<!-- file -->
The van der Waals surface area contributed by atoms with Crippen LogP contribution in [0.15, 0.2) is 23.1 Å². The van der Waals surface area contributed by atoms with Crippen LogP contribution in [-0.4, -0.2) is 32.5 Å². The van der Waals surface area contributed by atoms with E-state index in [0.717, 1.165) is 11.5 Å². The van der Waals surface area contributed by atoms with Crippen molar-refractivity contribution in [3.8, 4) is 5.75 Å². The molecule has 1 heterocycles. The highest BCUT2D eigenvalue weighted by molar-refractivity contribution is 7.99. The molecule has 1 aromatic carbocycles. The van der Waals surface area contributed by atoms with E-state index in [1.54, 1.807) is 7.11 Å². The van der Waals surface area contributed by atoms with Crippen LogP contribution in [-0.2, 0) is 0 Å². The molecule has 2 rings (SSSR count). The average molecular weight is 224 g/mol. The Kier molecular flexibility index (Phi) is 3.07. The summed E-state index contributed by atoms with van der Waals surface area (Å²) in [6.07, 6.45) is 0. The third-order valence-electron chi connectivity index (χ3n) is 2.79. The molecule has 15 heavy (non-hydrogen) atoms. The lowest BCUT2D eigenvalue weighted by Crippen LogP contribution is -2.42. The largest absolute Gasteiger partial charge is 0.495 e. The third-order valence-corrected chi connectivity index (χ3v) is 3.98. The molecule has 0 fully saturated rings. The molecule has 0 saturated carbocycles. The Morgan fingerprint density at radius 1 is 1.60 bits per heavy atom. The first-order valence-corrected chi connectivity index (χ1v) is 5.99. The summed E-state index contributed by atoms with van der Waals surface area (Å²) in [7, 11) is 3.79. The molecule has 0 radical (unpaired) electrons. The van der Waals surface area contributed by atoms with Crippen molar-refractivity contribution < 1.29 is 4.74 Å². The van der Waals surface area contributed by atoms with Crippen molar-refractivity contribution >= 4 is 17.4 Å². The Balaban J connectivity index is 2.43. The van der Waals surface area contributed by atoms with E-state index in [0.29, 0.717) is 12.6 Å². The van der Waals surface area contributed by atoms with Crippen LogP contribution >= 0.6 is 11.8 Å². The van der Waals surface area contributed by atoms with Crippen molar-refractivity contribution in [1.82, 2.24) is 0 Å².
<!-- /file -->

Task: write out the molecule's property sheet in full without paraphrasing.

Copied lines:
The van der Waals surface area contributed by atoms with Crippen LogP contribution in [0.15, 0.2) is 23.1 Å². The van der Waals surface area contributed by atoms with Crippen LogP contribution in [-0.4, -0.2) is 32.5 Å². The van der Waals surface area contributed by atoms with E-state index in [0.717, 1.165) is 11.5 Å². The van der Waals surface area contributed by atoms with Crippen molar-refractivity contribution in [3.8, 4) is 5.75 Å². The molecule has 1 heterocycles. The highest BCUT2D eigenvalue weighted by molar-refractivity contribution is 7.99. The molecule has 1 aromatic carbocycles. The van der Waals surface area contributed by atoms with E-state index in [1.54, 1.807) is 7.11 Å². The van der Waals surface area contributed by atoms with Crippen LogP contribution in [-0.2, 0) is 0 Å². The molecule has 2 rings (SSSR count). The average molecular weight is 224 g/mol. The Kier molecular flexibility index (Phi) is 3.07. The summed E-state index contributed by atoms with van der Waals surface area (Å²) in [6.07, 6.45) is 0. The third-order valence-electron chi connectivity index (χ3n) is 2.79. The molecule has 15 heavy (non-hydrogen) atoms. The lowest BCUT2D eigenvalue weighted by Crippen LogP contribution is -2.42. The largest absolute Gasteiger partial charge is 0.495 e. The third-order valence-corrected chi connectivity index (χ3v) is 3.98. The molecule has 0 fully saturated rings. The molecule has 0 saturated carbocycles. The Morgan fingerprint density at radius 1 is 1.60 bits per heavy atom. The first-order valence-corrected chi connectivity index (χ1v) is 5.99. The summed E-state index contributed by atoms with van der Waals surface area (Å²) in [7, 11) is 3.79. The molecule has 0 radical (unpaired) electrons. The van der Waals surface area contributed by atoms with Crippen molar-refractivity contribution < 1.29 is 4.74 Å². The van der Waals surface area contributed by atoms with Crippen molar-refractivity contribution >= 4 is 17.4 Å². The Balaban J connectivity index is 2.43. The van der Waals surface area contributed by atoms with E-state index in [0.29, 0.717) is 12.6 Å². The van der Waals surface area contributed by atoms with Crippen LogP contribution >= 0.6 is 11.8 Å². The van der Waals surface area contributed by atoms with Crippen molar-refractivity contribution in [1.82, 2.24) is 0 Å².